Questions and Suggested Answers

Questions and Suggested Answers


“Between... the stranger”(“gero”) Deuteronomy (1 16); This refers to his opponent in court who brings up arguments against him. Another explanation: even with regard to living accommodations (“ger” - sojourner, one who sojourns), in the sharing out between brothers, even of an oven and cooking stove. Rashi
What difficulty did Rashi find? Why was not one explanation sufficient?


If the word “gero” is derived from “ger” (stranger) then the construct form “gero” - his stranger - poses a difficulty because the Humash never uses this construct form as an individual possessive pronoun. In Deuteronomy (5 14) the text reads “and your stranger within your gates”; here the Torah usage of “your” is referring to the collective nation of Israel.

Thus Rashi offers his first explanation, taken from Sifrei, in which the word “gero” is a description of “achiv” - the opposing litigant of “ish” listed earlier in the verse. “Gero” here is derived from the root “la’agor” - to heap up. Still, there remained a problem for Rashi in the text’s seeming superfluous usage of the word “u’vain” (between) right before the listing of “gero.” So Rashi turns to the Talmud, Sanhedrin 7B, which takes into consideration the word “u’vain” - as referring to litigation involving two brothers (dividing a bequest) who were to inherit a residence i.e. “gero” (from “lagur” - to dwell) or two brothers who inherit household utensils (i.e. “gero” deriving from “magur” household appliances). Case one, in the Talmud, deals with real estate and case two, with chattels. In either case a just division of the property must prevail. In the talmudic explanation, “Gero” refers to the item of dispute. In this explanation, “u’vain” alludes to the distribution of property between the two heirs. Thus, Rashi offers all three possible explanations to the word “gero” because none of them alone provides a clear, definitive, smooth reading of the text “u’vain gero.” The three explanations together cover the full gamut of possibilities.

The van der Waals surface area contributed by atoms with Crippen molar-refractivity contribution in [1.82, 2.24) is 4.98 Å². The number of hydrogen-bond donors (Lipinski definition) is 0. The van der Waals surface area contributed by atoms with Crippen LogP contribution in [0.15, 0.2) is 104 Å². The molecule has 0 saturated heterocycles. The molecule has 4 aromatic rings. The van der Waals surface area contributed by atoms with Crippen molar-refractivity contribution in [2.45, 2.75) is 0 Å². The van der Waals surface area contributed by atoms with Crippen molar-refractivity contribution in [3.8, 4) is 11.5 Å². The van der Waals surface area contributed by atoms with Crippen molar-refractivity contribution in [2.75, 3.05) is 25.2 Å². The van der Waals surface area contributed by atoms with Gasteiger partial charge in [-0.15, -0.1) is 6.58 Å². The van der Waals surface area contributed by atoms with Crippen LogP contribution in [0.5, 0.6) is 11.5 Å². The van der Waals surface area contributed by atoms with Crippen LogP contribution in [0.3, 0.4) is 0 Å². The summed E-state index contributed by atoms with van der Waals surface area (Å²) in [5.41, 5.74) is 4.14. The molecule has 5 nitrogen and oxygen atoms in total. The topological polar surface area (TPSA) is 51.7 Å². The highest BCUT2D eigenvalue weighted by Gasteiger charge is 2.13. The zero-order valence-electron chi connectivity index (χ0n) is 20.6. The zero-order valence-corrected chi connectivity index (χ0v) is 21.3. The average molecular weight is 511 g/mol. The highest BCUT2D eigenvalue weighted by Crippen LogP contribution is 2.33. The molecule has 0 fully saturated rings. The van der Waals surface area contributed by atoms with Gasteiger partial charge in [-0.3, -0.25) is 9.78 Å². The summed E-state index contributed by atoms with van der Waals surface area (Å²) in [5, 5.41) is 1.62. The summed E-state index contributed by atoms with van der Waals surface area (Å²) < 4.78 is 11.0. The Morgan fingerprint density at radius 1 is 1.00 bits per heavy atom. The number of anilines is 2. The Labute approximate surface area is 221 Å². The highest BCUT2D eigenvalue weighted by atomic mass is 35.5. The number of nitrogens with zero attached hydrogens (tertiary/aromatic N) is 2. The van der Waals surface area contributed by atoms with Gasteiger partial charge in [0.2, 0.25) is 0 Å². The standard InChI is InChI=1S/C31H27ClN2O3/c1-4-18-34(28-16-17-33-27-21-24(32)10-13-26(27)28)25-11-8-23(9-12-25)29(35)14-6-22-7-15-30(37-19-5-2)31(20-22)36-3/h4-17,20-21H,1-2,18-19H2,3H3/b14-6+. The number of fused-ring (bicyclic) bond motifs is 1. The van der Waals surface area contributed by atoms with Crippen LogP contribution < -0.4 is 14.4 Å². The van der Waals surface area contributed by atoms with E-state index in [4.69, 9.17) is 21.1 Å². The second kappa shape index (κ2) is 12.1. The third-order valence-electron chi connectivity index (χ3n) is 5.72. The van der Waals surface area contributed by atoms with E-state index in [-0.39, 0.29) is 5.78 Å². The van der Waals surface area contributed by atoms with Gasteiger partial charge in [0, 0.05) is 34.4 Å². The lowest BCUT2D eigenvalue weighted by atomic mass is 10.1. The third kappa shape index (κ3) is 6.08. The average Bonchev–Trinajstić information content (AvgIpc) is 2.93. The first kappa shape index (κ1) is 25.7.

Prepared by: Rabbi Mordechai Spiegelman veteran yeshiva educator (USA) now residing in Jerusalem





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08 Sep 2005 / 4 Elul 5765 0